This week on The Literary Life podcast, we wrap up our discussion of The Man Who Was Thursday by G. K. Chesterton. After sharing their commonplace quotes, Angelina, Cindy and Thomas dive right in to the last section and share their various thoughts on finishing this book. Angelina and Thomas talk about some of Chesterton’s thoughts on Impressionism in the arts. Cindy and Thomas make some connections with the old rhyme about “Monday’s Child.” They talk about more of the allegorical elements that are clearly spelled out by Chesterton, as well as many other relations they make to other stories, including the one great story.
Be sure to join us next week when we have a special episode about why translation matters with Dr. Anne Phillips!
Angelina is teaching a class on How to Read Beowulf August 28-September 1, 2023. Get in on this mini-class at House of Humane Letters.
Thomas is also teaching a webinar along with Michael Williams on the modern poets W. H. Auden and T. S. Eliot on September 28th. You can now register at House of Humane Letters.
Almost everywhere and almost invariably the man who has sought a cryptogram in a great masterpiece has been highly exhilarated, logically justified, morally excited, and entirely wrong.
But it is all detail; and detail by itself means madness. The very definition of a lunatic is a man who has taken details out of their real atmosphere.
The truth is, I fear, that madness has a great advantage over sanity. Sanity is always careless. Madness is always careful.G. K. Chesterton, from The Soul of Wit
Looking for an author’s life in his books is vulgar anyhow, and can be most misleading.L. P. Hartley, from A Perfect Woman
Perhaps it is not worthwhile to try to kill heresies which so rapidly kill themselves, and the cult of suicide committed suicide some time ago. But it should not wish it supposed as some think I have supposed, that in resisting the heresy of pessimism, I have implied the equally morbid and diseased insanity of optimism. I was not then considering whether anything is really evil but whether is really evil, and in relation to the latter nightmare, it does still seem to me relevant to say that nightmares are not true and that in them even the faces of friends may appear as the faces of fiends. I tried to turn this notion of resistance to a nightmare into a topsy-turvy tale about a man who fancied himself alone among enemies and found that each of the enemies was, in fact, on his own side and in his own solitude.G. K. Chesterton, on The Man Who Was Thursday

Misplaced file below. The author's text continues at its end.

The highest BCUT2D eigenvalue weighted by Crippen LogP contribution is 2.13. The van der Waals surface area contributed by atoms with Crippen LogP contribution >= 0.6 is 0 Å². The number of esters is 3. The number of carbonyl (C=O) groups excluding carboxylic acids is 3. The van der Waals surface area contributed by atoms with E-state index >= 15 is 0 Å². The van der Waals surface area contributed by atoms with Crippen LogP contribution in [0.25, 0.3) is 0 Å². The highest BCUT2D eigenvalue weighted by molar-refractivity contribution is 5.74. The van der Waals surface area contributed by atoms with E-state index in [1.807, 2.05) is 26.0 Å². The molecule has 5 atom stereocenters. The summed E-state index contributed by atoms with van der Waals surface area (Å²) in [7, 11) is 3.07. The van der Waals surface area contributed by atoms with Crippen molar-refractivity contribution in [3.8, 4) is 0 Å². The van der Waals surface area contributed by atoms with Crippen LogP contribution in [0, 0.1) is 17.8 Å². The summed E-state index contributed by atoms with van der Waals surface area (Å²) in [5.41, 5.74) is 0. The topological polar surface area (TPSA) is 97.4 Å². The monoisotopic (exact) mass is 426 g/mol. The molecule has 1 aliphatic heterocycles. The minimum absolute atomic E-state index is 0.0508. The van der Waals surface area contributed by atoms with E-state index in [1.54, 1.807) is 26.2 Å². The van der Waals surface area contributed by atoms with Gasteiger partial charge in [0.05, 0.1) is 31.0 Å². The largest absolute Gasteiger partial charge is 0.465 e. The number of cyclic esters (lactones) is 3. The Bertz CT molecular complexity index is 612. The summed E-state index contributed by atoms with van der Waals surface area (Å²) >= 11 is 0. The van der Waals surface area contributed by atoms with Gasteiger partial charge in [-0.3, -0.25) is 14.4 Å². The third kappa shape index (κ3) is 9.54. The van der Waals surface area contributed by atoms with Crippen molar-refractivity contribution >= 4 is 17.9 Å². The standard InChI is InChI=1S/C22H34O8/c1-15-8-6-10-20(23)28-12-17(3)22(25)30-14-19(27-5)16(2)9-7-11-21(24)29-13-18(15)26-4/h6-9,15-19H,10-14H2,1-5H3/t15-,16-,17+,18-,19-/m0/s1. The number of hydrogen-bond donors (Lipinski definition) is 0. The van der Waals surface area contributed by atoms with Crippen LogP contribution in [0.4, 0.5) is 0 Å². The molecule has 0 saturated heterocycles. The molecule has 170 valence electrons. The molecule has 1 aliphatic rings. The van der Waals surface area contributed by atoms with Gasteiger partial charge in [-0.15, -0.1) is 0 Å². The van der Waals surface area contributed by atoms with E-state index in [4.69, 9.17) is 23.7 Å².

The End of the World
by Dana Gioia
“We're going,” they said, “to the end of the world.” So they stopped the car where the river curled, And we scrambled down beneath the bridge On the gravel track of a narrow ridge. We tramped for miles on a wooded walk Where dog-hobble grew on its twisted stalk. Then we stopped to rest on the pine-needle floor While two ospreys watched from an oak by the shore. We came to a bend, where the river grew wide And green mountains rose on the opposite side. My guides moved back. I stood alone, As the current streaked over smooth flat stone. Shelf by stone shelf the river fell. The white water goosetailed with eddying swell. Faster and louder the current dropped Till it reached a cliff, and the trail stopped. I stood at the edge where the mist ascended, My journey done where the world ended. I looked downstream. There was nothing but sky, The sound of the water, and the water’s reply.
“The End of the World” from Interrogations at Noon. Copyright © 2001 by Dana Gioia. Reprinted for educational purposes only.
The Go-Between by L. P. Hartley
That Hideous Strength by C. S. Lewis
Twelfth Night by William Shakespeare
The Human Beast by Emile Zola
On the Place of Gilbert Chesterton in English Letters by Hilaire Belloc
Napoleon of Notting Hill by G. K. Chesterton
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